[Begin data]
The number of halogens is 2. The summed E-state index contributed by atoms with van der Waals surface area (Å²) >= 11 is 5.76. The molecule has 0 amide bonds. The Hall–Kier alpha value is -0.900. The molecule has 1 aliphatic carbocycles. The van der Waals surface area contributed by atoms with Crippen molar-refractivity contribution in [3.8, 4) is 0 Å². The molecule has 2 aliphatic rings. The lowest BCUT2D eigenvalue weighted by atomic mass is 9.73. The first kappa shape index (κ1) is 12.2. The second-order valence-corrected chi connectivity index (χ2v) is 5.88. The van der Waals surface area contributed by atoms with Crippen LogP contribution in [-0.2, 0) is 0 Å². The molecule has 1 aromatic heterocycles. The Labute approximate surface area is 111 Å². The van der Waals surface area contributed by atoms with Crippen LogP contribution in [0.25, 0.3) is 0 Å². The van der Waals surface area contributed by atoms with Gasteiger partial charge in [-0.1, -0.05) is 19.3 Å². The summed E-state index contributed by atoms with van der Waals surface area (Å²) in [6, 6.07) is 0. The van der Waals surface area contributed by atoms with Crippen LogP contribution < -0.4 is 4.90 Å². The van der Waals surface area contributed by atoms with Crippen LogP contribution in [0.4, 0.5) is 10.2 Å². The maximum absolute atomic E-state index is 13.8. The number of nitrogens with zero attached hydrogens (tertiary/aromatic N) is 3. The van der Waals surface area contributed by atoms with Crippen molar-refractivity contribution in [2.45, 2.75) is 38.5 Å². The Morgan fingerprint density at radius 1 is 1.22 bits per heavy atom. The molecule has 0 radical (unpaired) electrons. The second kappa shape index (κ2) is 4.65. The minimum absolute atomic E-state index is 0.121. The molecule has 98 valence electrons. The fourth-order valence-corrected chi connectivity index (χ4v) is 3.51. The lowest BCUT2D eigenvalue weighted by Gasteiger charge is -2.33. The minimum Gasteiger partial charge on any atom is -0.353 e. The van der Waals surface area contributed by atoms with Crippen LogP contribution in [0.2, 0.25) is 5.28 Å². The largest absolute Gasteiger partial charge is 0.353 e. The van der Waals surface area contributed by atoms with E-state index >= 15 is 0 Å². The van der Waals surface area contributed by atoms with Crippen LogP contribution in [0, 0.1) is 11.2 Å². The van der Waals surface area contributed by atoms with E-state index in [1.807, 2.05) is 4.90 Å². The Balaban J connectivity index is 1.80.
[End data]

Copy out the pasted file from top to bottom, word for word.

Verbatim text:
The number of halogens is 2. The summed E-state index contributed by atoms with van der Waals surface area (Å²) >= 11 is 5.76. The molecule has 0 amide bonds. The Hall–Kier alpha value is -0.900. The molecule has 1 aliphatic carbocycles. The van der Waals surface area contributed by atoms with Crippen molar-refractivity contribution in [3.8, 4) is 0 Å². The molecule has 2 aliphatic rings. The lowest BCUT2D eigenvalue weighted by atomic mass is 9.73. The first kappa shape index (κ1) is 12.2. The second-order valence-corrected chi connectivity index (χ2v) is 5.88. The van der Waals surface area contributed by atoms with Crippen LogP contribution in [-0.2, 0) is 0 Å². The molecule has 1 aromatic heterocycles. The Labute approximate surface area is 111 Å². The van der Waals surface area contributed by atoms with Crippen LogP contribution in [0.25, 0.3) is 0 Å². The van der Waals surface area contributed by atoms with Gasteiger partial charge in [-0.1, -0.05) is 19.3 Å². The summed E-state index contributed by atoms with van der Waals surface area (Å²) in [6, 6.07) is 0. The van der Waals surface area contributed by atoms with Crippen LogP contribution < -0.4 is 4.90 Å². The van der Waals surface area contributed by atoms with Crippen LogP contribution in [0.4, 0.5) is 10.2 Å². The maximum absolute atomic E-state index is 13.8. The number of nitrogens with zero attached hydrogens (tertiary/aromatic N) is 3. The van der Waals surface area contributed by atoms with Crippen molar-refractivity contribution in [2.45, 2.75) is 38.5 Å². The Morgan fingerprint density at radius 1 is 1.22 bits per heavy atom. The molecule has 0 radical (unpaired) electrons. The second kappa shape index (κ2) is 4.65. The minimum absolute atomic E-state index is 0.121. The molecule has 98 valence electrons. The fourth-order valence-corrected chi connectivity index (χ4v) is 3.51. The lowest BCUT2D eigenvalue weighted by Gasteiger charge is -2.33. The minimum Gasteiger partial charge on any atom is -0.353 e. The van der Waals surface area contributed by atoms with Crippen LogP contribution in [0.2, 0.25) is 5.28 Å². The largest absolute Gasteiger partial charge is 0.353 e. The van der Waals surface area contributed by atoms with E-state index >= 15 is 0 Å². The van der Waals surface area contributed by atoms with Crippen LogP contribution in [0, 0.1) is 11.2 Å². The van der Waals surface area contributed by atoms with E-state index in [1.807, 2.05) is 4.90 Å². The Balaban J connectivity index is 1.80.